Throughout the trip, more details of Tom and Andy’s approach and acclimatization plan started to emerge. As it turns out, their approach the day prior was 7+ hours and they lost the trail forcing them up a steep and bushy drainage. (for comparison it took me 2.5 hours on my own and carrying my own 2 person tent and the technical climbing equipment). They had a GPS with map software but inexplicably were unable to use it to find the trail after they lost it. Their packs contained unnecessary added weight, so they were knackered by the time they arrived at camp. Their extra day of acclimating consisted of sitting in camp all day. Though this likely had some beneficial effect, a light hike up to higher elevations would have been more effective and also helped tired muscles to recover from the approach effort. On the morning of the climb, I expected them to eat a healthy breakfast and hydrate. They each ate 2 Ding Dongs and had no hot drinks. I jokingly called it a “breakfast of champions” but tried to encourage them to eat and drink more/better.
After 1.5 hours of morning approach, interrupted by a 20 minute break, Andy was done. Climbing up the steep moraine slope he moved for 5 minutes, then stopped for 5 minutes. He had zero signs of altitude illness (and he was on prophylactic Diamox) but he just didn’t have the energy to move slowly upward anymore. Tom was doing pretty well, and he was surprised that Andy was faltering. Tom said, “but Andy is in much better shape than I am,” (though this did not appear to be the case to this outside observer). Andy agreed to hang out by a nice waterfall on a sunny bench where he could take a nap and wanted to make sure Tom could still climb. Tom and I continued upward.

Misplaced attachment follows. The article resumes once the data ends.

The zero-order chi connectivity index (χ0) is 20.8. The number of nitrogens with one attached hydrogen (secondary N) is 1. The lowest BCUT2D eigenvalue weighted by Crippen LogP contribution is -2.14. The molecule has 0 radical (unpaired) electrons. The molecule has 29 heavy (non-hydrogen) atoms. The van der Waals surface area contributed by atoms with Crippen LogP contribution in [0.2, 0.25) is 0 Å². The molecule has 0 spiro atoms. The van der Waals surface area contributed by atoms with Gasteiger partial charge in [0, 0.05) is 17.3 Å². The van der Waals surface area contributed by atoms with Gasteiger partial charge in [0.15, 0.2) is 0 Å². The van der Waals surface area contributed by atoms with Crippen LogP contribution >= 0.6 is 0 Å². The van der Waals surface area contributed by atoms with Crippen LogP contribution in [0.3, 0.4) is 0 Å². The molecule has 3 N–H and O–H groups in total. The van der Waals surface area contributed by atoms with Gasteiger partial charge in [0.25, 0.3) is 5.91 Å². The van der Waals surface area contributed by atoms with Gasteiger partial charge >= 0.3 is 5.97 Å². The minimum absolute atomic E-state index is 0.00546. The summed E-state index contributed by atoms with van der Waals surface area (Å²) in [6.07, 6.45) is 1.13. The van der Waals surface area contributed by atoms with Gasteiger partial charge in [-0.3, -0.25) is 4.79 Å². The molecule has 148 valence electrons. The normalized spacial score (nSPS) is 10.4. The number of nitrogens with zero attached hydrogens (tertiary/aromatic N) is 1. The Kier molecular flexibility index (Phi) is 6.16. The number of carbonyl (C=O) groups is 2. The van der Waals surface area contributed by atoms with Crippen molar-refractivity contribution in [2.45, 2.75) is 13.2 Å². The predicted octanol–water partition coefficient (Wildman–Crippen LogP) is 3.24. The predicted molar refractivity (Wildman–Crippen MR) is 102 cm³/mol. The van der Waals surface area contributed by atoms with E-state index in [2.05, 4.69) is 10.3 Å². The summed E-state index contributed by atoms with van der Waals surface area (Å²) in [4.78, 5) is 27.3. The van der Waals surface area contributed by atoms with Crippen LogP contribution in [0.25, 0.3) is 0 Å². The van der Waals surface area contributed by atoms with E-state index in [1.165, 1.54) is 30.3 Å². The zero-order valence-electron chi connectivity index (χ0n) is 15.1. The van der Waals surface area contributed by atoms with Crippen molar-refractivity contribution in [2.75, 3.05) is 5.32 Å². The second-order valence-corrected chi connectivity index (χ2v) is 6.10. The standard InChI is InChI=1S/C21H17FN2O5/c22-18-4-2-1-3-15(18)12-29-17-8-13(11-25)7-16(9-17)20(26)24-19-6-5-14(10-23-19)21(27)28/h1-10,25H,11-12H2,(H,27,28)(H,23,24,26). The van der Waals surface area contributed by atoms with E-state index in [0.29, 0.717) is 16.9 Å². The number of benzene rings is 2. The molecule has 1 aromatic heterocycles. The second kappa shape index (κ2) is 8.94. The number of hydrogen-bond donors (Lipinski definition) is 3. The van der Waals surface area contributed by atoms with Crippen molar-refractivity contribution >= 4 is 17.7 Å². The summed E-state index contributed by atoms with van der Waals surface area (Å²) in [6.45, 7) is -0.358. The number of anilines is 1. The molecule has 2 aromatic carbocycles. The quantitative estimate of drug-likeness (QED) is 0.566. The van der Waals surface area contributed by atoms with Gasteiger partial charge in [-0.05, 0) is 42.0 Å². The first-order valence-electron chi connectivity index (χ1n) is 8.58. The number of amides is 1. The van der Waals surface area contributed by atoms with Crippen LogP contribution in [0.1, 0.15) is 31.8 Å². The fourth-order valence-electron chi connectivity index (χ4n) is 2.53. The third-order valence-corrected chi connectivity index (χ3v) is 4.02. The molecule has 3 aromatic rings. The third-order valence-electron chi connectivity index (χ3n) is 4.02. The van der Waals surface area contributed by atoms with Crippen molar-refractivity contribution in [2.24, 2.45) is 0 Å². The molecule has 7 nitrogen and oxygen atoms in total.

Tom felt bad for Andy, and so did I. Andy was Tom’s mentor in the mountains. After Andy got into climbing mountains with guides (he had been on many Cascade Volcanoes and even to one of the lower camps on Cho Oyu), he convinced Tom to join him on some unguided climbing adventures. Tom had greatly enjoyed being in the mountains, but he admitted to me that this would probably be his last trip – after he climbed Mt. Russell next.
They planned to climb Mt. Russell’s East Ridge this year without a guide again. They had actually been there 4 times before. They had tried to climb Middle Pal before too in 2011, but it was too snowy. They didn’t realize this until they ran into snow somewhere on the approach above Willow Lake and turned around. Tom told me about their Mt. Russell adventures. They had a couple failures, including one where, while approaching off-route, Tom tripped and broke his ankle, requiring a helicopter evacuation. One time they tried to climb it in a day from the car but they had very little alpine rock climbing experience and they pitched out every inch of the ridge (probably more dangerous than soloing for some people). They had to turn around and reverse it the same way when they ran out of daylight. I asked when they started from the car… 7am.